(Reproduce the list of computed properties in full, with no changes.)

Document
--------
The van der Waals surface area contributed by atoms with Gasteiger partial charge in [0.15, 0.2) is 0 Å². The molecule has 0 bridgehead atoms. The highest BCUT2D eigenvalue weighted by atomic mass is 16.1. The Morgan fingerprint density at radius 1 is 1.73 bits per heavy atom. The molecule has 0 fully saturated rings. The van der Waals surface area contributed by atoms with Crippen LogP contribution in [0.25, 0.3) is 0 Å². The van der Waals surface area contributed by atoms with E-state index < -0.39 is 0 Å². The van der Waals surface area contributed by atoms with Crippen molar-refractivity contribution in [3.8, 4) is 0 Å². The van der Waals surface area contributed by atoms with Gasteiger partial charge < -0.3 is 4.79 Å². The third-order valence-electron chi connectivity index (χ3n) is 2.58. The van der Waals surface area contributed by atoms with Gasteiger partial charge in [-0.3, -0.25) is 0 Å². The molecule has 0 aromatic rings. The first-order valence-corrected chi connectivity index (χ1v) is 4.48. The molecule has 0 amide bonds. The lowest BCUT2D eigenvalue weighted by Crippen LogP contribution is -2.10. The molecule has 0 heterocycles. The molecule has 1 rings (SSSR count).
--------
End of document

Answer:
The van der Waals surface area contributed by atoms with Gasteiger partial charge in [0.15, 0.2) is 0 Å². The molecule has 0 bridgehead atoms. The highest BCUT2D eigenvalue weighted by atomic mass is 16.1. The Morgan fingerprint density at radius 1 is 1.73 bits per heavy atom. The molecule has 0 fully saturated rings. The van der Waals surface area contributed by atoms with Crippen LogP contribution in [0.25, 0.3) is 0 Å². The van der Waals surface area contributed by atoms with E-state index < -0.39 is 0 Å². The van der Waals surface area contributed by atoms with Crippen molar-refractivity contribution in [3.8, 4) is 0 Å². The van der Waals surface area contributed by atoms with Gasteiger partial charge < -0.3 is 4.79 Å². The third-order valence-electron chi connectivity index (χ3n) is 2.58. The van der Waals surface area contributed by atoms with Gasteiger partial charge in [-0.3, -0.25) is 0 Å². The molecule has 0 aromatic rings. The first-order valence-corrected chi connectivity index (χ1v) is 4.48. The molecule has 0 amide bonds. The lowest BCUT2D eigenvalue weighted by Crippen LogP contribution is -2.10. The molecule has 0 heterocycles. The molecule has 1 rings (SSSR count).